ANSWERING THE SOUTHERN POVERTY LAW CENTER'S ATTACKS UPON FAMILY RESEARCH COUNCILBy Rob Schwarzwalder Senior Vice-President
In November 2010, the Southern Poverty Law Center (SPLC), a left-wing fundraising powerhouse, announced that it considers Family Research Council (FRC) to be an "anti-gay hate group"--lumping us together with neo-Nazis and the Ku Klux Klan. Ever since, the charge that FRC is a "certified hate group" has been used by the SPLC and other groups--such as the Human Rights Campaign and Campus Pride--in an attempt to discredit FRC's work and cut us out of public policy debates and media coverage over homosexuality and same-sex "marriage." Ironically, the unfounded "hate group" label has deepened hatred toward FRC, which has now resulted in violence--a shooting in the lobby of our headquarters building on August 15, 2012, in which one of our employees was wounded while courageously defending his colleagues.
Instead of being chastened by these events, the SPLC has merely repeated its defamatory accusations against FRC. Here are brief answers to some of the distortions of our positions by the SPLC and those who have embraced the "hate group" charge:
Does FRC claim that "gay people are child molesters?"
FRC has never said, and does not believe, that most homosexuals are child molesters. However, it is undisputed that the percentage of child sex abuse cases that are male-on-male is far higher than the percentage of adult males who are homosexual. This suggests that male homosexuality is a risk factor for child sexual abuse. Homosexual activists argue that men who molest boys are not actually "homosexual;" but scholarly evidence undermines that claim. It also cannot be disputed that there is a sub-culture within the homosexual movement that advocates "intergenerational" sexual relationships. FRC's writings on this topic--unlike the SPLC's--have been carefully documented with references to the original scholarly literature.
Does FRC want to "criminalize" homosexuality?
FRC has made no effort to reinstate sodomy laws since the U.S. Supreme Court struck them down in the 2003 case of Lawrence v. Texas. In a 2010 interview on a different topic, the question of whether we should "outlaw gay behavior" in U.S. civil law was raised not by an FRC spokesman, but by MSNBC's Chris Matthews. The spokesman affirmed that FRC (like three Supreme Court justices) believed Lawrence was wrongly decided; but the interview left some viewers with the mistaken impression that "re-criminalizing" homosexuality is a policy goal for FRC. It is not.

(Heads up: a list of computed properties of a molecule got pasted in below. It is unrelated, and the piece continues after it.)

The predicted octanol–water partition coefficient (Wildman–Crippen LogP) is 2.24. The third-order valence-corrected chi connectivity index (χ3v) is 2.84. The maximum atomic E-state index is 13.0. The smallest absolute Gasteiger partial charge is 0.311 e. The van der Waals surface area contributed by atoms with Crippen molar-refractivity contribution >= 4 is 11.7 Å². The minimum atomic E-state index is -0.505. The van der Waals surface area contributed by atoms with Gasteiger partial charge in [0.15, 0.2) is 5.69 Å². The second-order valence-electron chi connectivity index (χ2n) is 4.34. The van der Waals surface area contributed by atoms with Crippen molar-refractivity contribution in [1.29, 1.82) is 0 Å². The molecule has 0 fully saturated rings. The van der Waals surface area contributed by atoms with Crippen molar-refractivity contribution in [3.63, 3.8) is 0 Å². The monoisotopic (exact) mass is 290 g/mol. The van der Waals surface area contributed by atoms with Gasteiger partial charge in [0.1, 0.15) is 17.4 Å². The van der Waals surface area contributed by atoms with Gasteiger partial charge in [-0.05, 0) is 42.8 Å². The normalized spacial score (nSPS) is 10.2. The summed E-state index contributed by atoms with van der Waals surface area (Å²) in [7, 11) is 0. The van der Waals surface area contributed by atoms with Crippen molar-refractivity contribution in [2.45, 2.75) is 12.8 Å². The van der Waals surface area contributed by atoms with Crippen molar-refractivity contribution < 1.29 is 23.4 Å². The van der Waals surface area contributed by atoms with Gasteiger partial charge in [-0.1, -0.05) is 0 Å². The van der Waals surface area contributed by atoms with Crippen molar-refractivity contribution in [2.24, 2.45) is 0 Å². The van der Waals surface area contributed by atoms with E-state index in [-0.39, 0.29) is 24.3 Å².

Does FRC want to kick homosexuals out of the country?
Just days after an interview was posted online in 2008, an FRC spokesman publicly apologized on the FRC website for having used the words "import" and "export" as metaphors for voluntary immigration and emigration by homosexuals. The interview related to legislation which would grant special preference in immigration to foreign nationals who are the homosexual partners of American citizens.
Does FRC support the execution of homosexuals in Uganda ?
This charge was refuted as soon as it appeared in 2010. FRC has publicly opposed the much-publicized bill (never adopted) in Uganda that would have imposed criminal penalties for various offenses related to homosexual conduct, and the death penalty for something known as "aggravated homosexuality." We responded to requests from Congressional offices for advice on the wording of a resolution condemning the Uganda bill--then reported those contacts as "lobbying," as is required by law. FRC did not "lobby" against the resolution; our advice was limited to suggestions for language that would accurately describe the Uganda bill and the state of international law.
Does FRC "hate" homosexuals?
As a Christian organization, we have an obligation to love our neighbor--including our neighbors who experience same-sex attractions. However, we believe sexual acts between persons of the same sex are objectively harmful to those who choose to engage in them and to society at large, in addition to being forbidden by Scripture. Since the essence of love is to desire the best for a person and act to bring that about, we believe the most loving thing we can do is discourage such self-destructive conduct, rather than affirm it. We are happy to debate those who disagree with us regarding the harms of homosexual conduct, but there is no justification for anyone to impugn our motives with false labels such as "hate."